So Siri is obviously a feature that Apple is putting major emphasis, after all, they dedicate a lengthy section of their keynote demonstrating it. While they definitely put together a bunch of use cases where this feature would come in handy, would you actually end up using this feature a lot?
Given my experience with Google Voice Search, I wouldn't use this feature (if I had an iPhone). Google Voice Search has some of the features that Siri can do, not all, but it includes texts, emails, nav, etc, but I rarely ever use it for a few reasons:
Accuracy: I never found the voice commands to be accurate enough. I'd say they work the majority of the time, but when it fumbles on a word or two it's a hassle to go back and fix it
User error: For myself, I find I screw up my voice commands a lot. It's hard to explain, but it's similar to the situations where you have to record something and you want to get it right, but I tend to screw up because of the pressure.
Awkwardness: I find it sort of awkward to say commands into my phone in public. You can say that it's not that much different from talking on your phone in public, but I still find it to be weird.
Ease of use: After adding up the three points above, a few taps and swipes is all i really need to do to get the job done. I never really had an issue using my phone this way, nor wished that I could just speak commands.
So, are you excited for Siri? Do you think you'll use it a lot?
If I had a 4S, I would most certainly use it. That being said, I would be concerned however with your first point there, accuracy. That would be the deciding factor whether I actually use it daily or not after I try it. User error happens, I'll deal with it, awkwardness doesn't apply to me as I have no problem whatsoever talking to my phone in public, it's just like talking on a bluetooth headset in public (and you can pretend you're someone important ^_^). As for ease of use, knowing Apple, it'll probably be pretty darn easy to navigate seeing how there are plenty of non tech-savvy people who own their products, and Apple knows it. So I'd hope that wouldn't be an issue.
I'm like you, Cass. I use an Android phone and I rarely use the text features on it, though they sound great. Maybe it's just a matter of making a habit, but I think it has to do a lot with the accuracy and ease of use issues you mentioned. If Siri improves on these areas, then perhaps it will be more useful.
I am excited for it. I think it will revolutionize how productive people can be who drive a lot. I think your greatly underestimating the amount of people who drive more than 1 hour a day and would love to have the capability that people who take public transportation have, but while their driving.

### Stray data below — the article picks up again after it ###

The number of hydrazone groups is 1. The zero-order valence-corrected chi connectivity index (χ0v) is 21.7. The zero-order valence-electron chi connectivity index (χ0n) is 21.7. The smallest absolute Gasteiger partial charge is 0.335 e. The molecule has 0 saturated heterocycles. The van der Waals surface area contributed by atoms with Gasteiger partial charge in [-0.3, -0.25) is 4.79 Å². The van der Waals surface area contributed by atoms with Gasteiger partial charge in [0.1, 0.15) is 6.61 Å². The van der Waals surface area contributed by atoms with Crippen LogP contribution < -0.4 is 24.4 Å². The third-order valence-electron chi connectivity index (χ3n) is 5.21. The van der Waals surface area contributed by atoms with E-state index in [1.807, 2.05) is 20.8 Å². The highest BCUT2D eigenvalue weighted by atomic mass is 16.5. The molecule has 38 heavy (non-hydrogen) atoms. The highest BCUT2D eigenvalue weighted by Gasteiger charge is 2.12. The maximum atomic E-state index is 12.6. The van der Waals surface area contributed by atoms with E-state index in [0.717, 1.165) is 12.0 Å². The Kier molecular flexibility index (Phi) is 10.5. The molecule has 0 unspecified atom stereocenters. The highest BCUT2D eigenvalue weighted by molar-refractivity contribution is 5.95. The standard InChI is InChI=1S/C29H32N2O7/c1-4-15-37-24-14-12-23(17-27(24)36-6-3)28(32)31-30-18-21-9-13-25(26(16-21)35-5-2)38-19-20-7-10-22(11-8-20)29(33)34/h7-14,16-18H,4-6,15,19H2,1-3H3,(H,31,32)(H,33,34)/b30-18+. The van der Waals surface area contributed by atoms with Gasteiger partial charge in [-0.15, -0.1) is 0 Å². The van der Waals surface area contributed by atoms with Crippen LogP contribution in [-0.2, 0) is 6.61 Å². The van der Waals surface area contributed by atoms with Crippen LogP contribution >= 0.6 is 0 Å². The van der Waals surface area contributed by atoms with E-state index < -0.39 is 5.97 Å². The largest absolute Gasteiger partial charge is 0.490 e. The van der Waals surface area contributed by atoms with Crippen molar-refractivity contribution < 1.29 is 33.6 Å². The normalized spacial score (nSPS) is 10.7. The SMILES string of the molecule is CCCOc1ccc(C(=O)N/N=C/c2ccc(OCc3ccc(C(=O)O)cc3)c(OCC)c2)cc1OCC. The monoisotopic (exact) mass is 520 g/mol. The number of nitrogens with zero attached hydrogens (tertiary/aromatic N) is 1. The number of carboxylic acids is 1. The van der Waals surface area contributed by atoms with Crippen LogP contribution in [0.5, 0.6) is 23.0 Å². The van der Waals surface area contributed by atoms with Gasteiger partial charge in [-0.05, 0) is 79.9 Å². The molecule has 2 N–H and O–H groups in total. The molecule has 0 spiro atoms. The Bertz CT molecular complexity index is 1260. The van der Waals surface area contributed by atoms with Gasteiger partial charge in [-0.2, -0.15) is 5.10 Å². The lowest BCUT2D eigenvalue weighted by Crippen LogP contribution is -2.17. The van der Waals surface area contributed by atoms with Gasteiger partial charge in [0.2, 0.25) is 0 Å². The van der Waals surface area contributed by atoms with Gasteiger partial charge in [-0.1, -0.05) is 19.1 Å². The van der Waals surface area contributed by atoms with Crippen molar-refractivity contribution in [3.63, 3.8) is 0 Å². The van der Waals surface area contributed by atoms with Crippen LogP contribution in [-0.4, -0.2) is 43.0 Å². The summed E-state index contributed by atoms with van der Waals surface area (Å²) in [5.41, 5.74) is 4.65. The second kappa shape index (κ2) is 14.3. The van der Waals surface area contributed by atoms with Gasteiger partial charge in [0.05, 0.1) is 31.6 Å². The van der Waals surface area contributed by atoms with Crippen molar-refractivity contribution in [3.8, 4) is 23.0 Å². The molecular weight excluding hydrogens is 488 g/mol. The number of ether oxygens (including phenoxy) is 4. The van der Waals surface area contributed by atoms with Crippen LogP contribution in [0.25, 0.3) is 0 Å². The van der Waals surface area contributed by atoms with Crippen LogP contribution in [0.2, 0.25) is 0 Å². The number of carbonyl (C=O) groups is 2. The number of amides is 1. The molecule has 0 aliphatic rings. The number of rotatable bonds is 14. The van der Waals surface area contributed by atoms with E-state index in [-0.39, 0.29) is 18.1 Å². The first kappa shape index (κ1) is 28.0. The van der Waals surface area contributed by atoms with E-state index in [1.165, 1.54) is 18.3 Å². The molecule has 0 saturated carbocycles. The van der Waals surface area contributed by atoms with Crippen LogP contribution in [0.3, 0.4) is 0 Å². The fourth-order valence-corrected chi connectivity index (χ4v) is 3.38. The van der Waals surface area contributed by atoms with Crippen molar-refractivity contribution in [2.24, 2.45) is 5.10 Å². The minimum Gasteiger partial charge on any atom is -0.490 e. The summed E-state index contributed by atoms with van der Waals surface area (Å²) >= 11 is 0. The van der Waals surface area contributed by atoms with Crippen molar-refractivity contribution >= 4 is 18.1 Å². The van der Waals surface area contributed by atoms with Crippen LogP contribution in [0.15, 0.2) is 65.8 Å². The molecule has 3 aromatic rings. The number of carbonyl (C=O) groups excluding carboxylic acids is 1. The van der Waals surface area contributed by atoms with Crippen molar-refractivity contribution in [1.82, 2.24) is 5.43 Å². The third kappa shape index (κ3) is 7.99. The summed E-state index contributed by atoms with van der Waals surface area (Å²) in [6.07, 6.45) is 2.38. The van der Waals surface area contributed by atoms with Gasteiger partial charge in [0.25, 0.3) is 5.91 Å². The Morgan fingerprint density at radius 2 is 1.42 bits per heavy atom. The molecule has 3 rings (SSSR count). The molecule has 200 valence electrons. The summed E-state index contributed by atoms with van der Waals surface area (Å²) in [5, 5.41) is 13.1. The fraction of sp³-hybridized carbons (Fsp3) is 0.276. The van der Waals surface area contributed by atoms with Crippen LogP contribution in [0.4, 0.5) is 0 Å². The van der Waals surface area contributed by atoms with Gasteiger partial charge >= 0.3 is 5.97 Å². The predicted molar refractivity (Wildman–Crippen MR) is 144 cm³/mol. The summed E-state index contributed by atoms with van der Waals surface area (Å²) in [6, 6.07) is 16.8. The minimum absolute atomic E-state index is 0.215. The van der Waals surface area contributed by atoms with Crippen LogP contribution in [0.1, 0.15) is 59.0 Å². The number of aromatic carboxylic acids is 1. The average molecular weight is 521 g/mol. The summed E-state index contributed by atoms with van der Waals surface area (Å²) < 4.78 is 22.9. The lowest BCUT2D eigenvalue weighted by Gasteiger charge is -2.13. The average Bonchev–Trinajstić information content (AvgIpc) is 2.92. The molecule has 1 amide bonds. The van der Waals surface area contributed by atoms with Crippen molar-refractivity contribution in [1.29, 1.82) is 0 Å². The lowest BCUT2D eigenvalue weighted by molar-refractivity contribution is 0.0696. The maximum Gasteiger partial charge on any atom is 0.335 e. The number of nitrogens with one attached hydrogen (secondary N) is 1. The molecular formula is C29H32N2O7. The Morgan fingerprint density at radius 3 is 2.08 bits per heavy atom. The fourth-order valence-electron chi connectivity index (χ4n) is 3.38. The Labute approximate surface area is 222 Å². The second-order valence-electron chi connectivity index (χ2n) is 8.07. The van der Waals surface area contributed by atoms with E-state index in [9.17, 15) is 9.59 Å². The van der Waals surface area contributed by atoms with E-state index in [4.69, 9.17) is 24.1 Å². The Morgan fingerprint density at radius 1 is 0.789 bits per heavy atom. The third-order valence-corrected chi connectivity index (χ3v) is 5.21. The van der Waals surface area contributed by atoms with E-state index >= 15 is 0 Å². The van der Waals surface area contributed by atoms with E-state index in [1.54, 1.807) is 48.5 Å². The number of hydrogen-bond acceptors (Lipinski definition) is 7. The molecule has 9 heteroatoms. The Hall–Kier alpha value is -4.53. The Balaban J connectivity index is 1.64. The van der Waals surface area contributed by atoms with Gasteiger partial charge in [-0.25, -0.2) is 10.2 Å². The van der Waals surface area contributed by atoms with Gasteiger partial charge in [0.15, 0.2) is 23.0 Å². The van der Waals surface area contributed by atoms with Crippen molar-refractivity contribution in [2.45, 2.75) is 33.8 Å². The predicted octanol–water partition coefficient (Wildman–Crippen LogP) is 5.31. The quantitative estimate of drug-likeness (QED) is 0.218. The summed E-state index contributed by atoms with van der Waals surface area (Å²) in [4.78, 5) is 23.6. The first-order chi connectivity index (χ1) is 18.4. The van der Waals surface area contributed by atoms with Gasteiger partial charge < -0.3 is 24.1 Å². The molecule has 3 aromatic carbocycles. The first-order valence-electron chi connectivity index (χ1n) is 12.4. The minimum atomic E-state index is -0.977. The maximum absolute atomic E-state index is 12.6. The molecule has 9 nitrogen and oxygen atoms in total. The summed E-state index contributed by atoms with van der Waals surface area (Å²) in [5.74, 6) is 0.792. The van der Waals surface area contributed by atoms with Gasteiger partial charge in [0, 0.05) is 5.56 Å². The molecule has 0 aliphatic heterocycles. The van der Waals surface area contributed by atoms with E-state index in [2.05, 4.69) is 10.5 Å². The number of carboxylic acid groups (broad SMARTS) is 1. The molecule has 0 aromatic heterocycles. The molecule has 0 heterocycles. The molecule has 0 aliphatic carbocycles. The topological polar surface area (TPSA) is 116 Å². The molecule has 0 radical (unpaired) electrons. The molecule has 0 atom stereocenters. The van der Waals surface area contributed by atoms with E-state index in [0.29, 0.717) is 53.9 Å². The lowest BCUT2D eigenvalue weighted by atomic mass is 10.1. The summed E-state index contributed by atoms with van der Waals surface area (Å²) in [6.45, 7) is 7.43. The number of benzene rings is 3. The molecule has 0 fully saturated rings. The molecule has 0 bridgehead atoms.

I honestly don't know how much I would use it, but it's one of those things that pushes the envelope. 4G is not going to be exciting when everyone has it just as 3G is old news now.
But having a "Personal Assistant" tell you to call your doctor/wife/cable guy when you leave work is real progression. These intangible things tend to be all or nothing and I hope this really does hit a home run. I don't see college kids or students using this much, but I do see professionals and sales people loving it.
My take on voice commands is that they have to be 100% all the time or people will stop using them because of the annoyance factor. I have rarely used voice commands on my Android phones because all it takes is the one time of it accidentally calling someone other than who I wanted to make me no longer trust it. I hate the feeling of rapidly hitting the cancel button hoping you hang up before your number shows up on someone's call log that you dialed accidentally.
There is nothing I hate worse than calling a support line only to discover they only support voice commands and not entering numbers. I don't want to say my credit card number out loud you idiots!!!! There are some things for which voice will never be a good option. The reason I point this out is that, if you have to switch back to doing certain things without voice anyway, it's hard to get in the habit of using it regularly enough to really change your life.
All that said, the one thing about Siri that might make it work is the "graceful fail", where it asks questions if it is not 100% sure what you meant. The conversational context aspect might also make this more viable.
Voice always sounds like such a great idea until you actually use it. The situations for which it is a real value, as opposed to a gimmick, are too narrow.